Recently on a red team engagement, I was given access to a customer environment via a MacBook Pro set up inside their corporate environment. To simulate a compromised machine, the customer ran my payload on this Mac (in this case, a JXA-based Mythic Apfell payload) and it phoned home to my C2 server. This is what’s commonly known as an “assumed breach” scenario.
In this case, the infected laptop was plugged into the office LAN, had the sleep function disabled, the screen locked, and was left sitting on a desk. From simple enumeration on the device itself, I knew the account whose context I was running in had sudo privileges (in macOS world, it was a member of GID 80, the
admin group), but my customer point-of-contact hadn’t told me the password. I’m sure they would’ve told me the password had I asked, but I decided to go for realism and try to escalate privileges myself.
As this was basically a computer left by itself with no victim interacting with it, I wasn’t going to get the password via keystroke loggers or fake password prompts. There also wasn’t much in the way of user-created documents on the system to search through for credentials and it was running the latest version of macOS, with no publicly-known privilege escalation exploits either. I even tried some light brute-forcing via Apfell’s
test_password function with common passwords to no avail.
One thing that did stick out in my mind was that the username of the compromised account I was running in was just the client company’s name, so it was a good bet this was a shared account, and employees usually don’t commit these sorts of credentials to memory. A feature of both the macOS and Windows GUI login screens is the “password hint” function, to jog a user’s memory. And while both OS’s are configured to not allow you to just put your plaintext password in that field, users often cheat and just give it away with slight modification. In the example below, the John Doe user has a password of simply “password”, and to get around the OS restriction, the hint is in pig Latin.
But I wasn’t sitting physically in front of this victim laptop and I otherwise had no access to the GUI, so I googled furiously for a way to see the user’s password hint from the command line. I actually came up empty-handed in my search, but ended up finding the answer almost by accident while enumerating other info on the system
Viewing Password Hints in macOS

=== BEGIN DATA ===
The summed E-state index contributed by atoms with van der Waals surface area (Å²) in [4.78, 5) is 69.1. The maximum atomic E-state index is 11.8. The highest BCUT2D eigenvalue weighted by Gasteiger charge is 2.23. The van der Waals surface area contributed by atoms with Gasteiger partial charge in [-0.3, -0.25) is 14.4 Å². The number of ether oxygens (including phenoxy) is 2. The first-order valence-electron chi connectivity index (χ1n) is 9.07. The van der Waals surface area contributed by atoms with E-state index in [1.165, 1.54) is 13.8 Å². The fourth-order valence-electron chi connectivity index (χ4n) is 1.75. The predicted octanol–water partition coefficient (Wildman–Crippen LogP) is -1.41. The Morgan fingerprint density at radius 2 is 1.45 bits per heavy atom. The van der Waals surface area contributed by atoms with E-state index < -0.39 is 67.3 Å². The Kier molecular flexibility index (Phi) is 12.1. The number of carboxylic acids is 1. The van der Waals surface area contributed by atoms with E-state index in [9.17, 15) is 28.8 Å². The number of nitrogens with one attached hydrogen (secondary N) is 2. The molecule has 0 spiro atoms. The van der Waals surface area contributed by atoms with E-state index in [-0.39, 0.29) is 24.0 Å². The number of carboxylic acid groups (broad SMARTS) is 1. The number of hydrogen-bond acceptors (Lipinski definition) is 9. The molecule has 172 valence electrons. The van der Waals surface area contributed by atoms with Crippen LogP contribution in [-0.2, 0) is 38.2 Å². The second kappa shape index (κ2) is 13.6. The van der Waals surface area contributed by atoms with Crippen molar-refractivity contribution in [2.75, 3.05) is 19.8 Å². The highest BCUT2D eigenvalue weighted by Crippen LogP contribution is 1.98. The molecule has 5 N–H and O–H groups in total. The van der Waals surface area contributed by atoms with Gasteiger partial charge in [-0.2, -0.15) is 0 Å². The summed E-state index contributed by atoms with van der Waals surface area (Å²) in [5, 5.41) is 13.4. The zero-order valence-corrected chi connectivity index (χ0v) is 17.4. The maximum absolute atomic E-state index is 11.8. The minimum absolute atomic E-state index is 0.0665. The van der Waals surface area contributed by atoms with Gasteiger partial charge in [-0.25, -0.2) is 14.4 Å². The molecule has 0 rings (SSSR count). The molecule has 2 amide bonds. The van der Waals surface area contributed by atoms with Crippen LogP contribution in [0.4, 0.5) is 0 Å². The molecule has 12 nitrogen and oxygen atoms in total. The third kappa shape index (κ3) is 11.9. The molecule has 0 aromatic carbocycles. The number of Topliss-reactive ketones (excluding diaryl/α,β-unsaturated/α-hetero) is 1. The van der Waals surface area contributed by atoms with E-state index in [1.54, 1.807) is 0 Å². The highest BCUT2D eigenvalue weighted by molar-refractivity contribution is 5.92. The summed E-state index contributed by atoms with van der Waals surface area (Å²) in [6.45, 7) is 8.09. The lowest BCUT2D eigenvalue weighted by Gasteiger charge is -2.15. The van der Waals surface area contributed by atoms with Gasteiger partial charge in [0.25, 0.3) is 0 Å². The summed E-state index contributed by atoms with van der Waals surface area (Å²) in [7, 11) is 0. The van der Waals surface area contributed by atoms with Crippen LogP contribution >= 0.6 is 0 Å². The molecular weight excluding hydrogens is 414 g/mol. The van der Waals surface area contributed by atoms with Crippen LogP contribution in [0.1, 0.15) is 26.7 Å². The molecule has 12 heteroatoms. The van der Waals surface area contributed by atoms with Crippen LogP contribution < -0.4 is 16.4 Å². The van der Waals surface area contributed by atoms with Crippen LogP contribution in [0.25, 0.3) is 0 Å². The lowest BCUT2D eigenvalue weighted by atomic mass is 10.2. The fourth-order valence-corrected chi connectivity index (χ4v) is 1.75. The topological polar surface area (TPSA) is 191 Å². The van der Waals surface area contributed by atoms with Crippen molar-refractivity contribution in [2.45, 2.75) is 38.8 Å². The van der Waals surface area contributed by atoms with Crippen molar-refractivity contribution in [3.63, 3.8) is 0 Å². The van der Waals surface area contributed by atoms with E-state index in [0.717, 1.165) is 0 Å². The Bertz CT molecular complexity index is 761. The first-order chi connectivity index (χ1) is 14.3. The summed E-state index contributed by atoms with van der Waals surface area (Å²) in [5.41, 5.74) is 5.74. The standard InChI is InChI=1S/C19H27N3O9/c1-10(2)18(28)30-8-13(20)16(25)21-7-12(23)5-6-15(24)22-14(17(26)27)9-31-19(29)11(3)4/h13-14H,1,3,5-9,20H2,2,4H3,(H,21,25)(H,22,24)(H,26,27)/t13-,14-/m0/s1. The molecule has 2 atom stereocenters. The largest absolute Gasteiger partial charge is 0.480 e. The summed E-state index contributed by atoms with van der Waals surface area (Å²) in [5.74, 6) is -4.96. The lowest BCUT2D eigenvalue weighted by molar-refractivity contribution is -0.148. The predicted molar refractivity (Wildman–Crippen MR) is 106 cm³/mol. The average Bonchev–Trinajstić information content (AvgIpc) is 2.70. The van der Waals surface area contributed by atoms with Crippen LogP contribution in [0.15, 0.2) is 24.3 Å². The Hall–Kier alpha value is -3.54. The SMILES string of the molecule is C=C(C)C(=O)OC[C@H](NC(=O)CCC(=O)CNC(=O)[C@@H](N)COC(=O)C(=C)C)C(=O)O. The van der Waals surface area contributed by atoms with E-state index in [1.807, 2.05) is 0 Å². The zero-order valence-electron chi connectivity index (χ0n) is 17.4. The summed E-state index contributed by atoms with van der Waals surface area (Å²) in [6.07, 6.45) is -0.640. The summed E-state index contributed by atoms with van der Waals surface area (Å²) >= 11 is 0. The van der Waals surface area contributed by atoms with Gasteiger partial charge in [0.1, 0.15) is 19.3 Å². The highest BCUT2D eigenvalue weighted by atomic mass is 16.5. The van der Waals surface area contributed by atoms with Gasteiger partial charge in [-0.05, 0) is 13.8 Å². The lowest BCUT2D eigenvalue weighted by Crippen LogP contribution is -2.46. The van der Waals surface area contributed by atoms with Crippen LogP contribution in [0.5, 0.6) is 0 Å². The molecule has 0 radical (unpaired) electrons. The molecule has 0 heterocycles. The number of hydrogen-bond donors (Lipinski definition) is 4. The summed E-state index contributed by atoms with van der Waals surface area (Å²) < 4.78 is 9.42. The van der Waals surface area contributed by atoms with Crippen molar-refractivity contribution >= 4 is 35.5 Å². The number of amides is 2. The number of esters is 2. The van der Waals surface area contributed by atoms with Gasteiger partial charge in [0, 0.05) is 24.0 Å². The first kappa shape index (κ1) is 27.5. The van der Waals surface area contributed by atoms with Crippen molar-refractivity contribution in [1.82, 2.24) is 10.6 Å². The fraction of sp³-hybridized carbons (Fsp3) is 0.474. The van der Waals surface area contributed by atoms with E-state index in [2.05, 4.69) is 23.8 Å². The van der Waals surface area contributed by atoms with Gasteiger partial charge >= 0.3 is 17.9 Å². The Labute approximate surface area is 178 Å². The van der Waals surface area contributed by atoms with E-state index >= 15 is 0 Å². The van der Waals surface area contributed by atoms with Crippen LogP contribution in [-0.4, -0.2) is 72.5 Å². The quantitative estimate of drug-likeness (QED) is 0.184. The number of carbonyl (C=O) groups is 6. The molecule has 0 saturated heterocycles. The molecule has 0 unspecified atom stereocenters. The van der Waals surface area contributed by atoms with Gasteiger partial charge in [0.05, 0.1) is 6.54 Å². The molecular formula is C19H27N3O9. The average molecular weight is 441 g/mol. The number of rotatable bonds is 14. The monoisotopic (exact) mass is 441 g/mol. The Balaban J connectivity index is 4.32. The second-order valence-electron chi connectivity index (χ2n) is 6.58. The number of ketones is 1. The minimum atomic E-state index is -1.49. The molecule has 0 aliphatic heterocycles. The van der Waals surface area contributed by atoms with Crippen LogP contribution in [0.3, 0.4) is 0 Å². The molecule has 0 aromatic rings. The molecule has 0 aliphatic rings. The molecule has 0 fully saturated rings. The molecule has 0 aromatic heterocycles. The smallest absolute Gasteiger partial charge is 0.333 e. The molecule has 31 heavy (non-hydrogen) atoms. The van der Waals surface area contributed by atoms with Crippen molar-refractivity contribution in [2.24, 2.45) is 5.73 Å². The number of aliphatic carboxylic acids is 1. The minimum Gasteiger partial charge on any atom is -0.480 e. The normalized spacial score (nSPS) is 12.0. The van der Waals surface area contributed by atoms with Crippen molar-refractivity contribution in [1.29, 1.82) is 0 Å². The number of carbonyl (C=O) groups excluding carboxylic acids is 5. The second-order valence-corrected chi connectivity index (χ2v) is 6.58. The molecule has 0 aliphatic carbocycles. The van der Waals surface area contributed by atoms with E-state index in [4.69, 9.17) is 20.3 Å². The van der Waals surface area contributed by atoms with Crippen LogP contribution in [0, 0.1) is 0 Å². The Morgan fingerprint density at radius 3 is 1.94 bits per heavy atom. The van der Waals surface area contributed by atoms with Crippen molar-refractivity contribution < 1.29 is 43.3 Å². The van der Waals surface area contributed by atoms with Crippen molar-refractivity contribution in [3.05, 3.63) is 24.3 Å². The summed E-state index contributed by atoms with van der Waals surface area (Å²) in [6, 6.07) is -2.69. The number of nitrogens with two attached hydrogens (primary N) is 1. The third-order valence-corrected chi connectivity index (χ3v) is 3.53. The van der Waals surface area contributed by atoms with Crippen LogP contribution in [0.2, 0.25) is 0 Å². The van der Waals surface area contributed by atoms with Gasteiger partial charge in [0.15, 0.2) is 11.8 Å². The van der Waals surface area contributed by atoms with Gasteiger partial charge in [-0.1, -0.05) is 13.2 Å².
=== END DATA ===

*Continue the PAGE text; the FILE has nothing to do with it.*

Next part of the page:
By default, macOS uses its own LDAP implementation to store all user and group data, even just local accounts. The
dscl utility can be used from the Mac terminal to interact with this directory service. One of the things you can do with it is view the LDAP data of any account on the system. And one of the values stored in users’ LDAP profiles is their password hint!
You can easily read it with the following command:
dscl . -read /Users/[USERNAME] AuthenticationHint
Just to reiterate, as an unprivileged user, you can via the LDAP data of any other user on the system, so this also could be useful for lateral movement.
Sure enough, the account I was using had a password hint that made guessing the real password trivial, and I finally had root-level privileges on the machine!
Viewing Password Hints in Windows
Windows has also had a password hint system since Vista, but (unfortunately for pentesters and red teamers) it’s much better protected than it is in macOS. The password is stored as part of a Windows user’s data in the SAM hive and is only accessible by the
NT AUTHORITY\SYSTEM user.
If you have SYSTEM-level access to a box, password hints could still be useful. Maybe its a shared account that doesn’t have administrator privileges (so you can’t just pass-the-hash with the user’s NTLM hash you could otherwise steal out of the SAM), but the same username/password might be reused on different machines that have RDP or SMB file share access enabled.
To view a user’s password hint, you can enter the following into a SYSTEM-level cmd.exe or PowerShell prompt:
reg query HKLM\SAM\SAM\Domains\Account\Users\[USER ID] /v UserPasswordHint
The user ID will usually start with “000003” and then two additional hexadecimal numbers. The hint itself is stored as ASCII hex, padded with 00’s in between letters. In the above example, the hint decodes to “the usual”.
In macOS, administrators can disable password hints from showing at the GUI login screen, but unfortunately this information is still recorded in users’ local LDAP information if they’ve set a password hint for themselves. Also, as far as I can tell, there isn’t any way to disable local password hints in Windows either.
But this is mostly a problem with local accounts. In both macOS and Windows, network logins, such as to an Active Directory domain, won’t even offer the option of password hints. For IT staff that might have local-only shared accounts on systems, it’s important to educate them on the dangers of using password hints and encourage them to use more secure solutions for sharing credentials instead, such as a password management platform.